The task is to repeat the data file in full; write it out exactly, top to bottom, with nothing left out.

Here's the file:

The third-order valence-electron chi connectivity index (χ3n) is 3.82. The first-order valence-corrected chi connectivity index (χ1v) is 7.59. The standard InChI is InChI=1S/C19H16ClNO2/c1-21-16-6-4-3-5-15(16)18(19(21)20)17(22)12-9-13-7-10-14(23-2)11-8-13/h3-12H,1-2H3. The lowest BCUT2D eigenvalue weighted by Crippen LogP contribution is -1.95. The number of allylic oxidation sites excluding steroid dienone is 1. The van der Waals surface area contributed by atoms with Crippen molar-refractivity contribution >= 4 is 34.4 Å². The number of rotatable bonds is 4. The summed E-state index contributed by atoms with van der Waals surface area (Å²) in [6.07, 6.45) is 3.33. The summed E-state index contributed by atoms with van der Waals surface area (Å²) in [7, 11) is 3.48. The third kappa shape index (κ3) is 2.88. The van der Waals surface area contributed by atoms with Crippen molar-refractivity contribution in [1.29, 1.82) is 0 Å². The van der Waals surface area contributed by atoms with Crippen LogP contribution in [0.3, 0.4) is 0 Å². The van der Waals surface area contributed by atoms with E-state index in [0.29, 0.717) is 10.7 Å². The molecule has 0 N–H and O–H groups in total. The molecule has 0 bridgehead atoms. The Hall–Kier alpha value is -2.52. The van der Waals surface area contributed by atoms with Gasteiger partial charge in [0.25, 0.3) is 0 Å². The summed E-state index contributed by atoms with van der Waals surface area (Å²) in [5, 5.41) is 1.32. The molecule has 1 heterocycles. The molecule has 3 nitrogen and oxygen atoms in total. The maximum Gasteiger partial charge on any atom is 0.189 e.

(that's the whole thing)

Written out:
The third-order valence-electron chi connectivity index (χ3n) is 3.82. The first-order valence-corrected chi connectivity index (χ1v) is 7.59. The standard InChI is InChI=1S/C19H16ClNO2/c1-21-16-6-4-3-5-15(16)18(19(21)20)17(22)12-9-13-7-10-14(23-2)11-8-13/h3-12H,1-2H3. The lowest BCUT2D eigenvalue weighted by Crippen LogP contribution is -1.95. The number of allylic oxidation sites excluding steroid dienone is 1. The van der Waals surface area contributed by atoms with Crippen molar-refractivity contribution >= 4 is 34.4 Å². The number of rotatable bonds is 4. The summed E-state index contributed by atoms with van der Waals surface area (Å²) in [6.07, 6.45) is 3.33. The summed E-state index contributed by atoms with van der Waals surface area (Å²) in [7, 11) is 3.48. The third kappa shape index (κ3) is 2.88. The van der Waals surface area contributed by atoms with Crippen molar-refractivity contribution in [1.29, 1.82) is 0 Å². The van der Waals surface area contributed by atoms with Crippen LogP contribution in [0.3, 0.4) is 0 Å². The van der Waals surface area contributed by atoms with E-state index in [0.29, 0.717) is 10.7 Å². The molecule has 0 N–H and O–H groups in total. The molecule has 0 bridgehead atoms. The Hall–Kier alpha value is -2.52. The van der Waals surface area contributed by atoms with Gasteiger partial charge in [0.25, 0.3) is 0 Å². The summed E-state index contributed by atoms with van der Waals surface area (Å²) in [5, 5.41) is 1.32. The molecule has 1 heterocycles. The molecule has 3 nitrogen and oxygen atoms in total. The maximum Gasteiger partial charge on any atom is 0.189 e.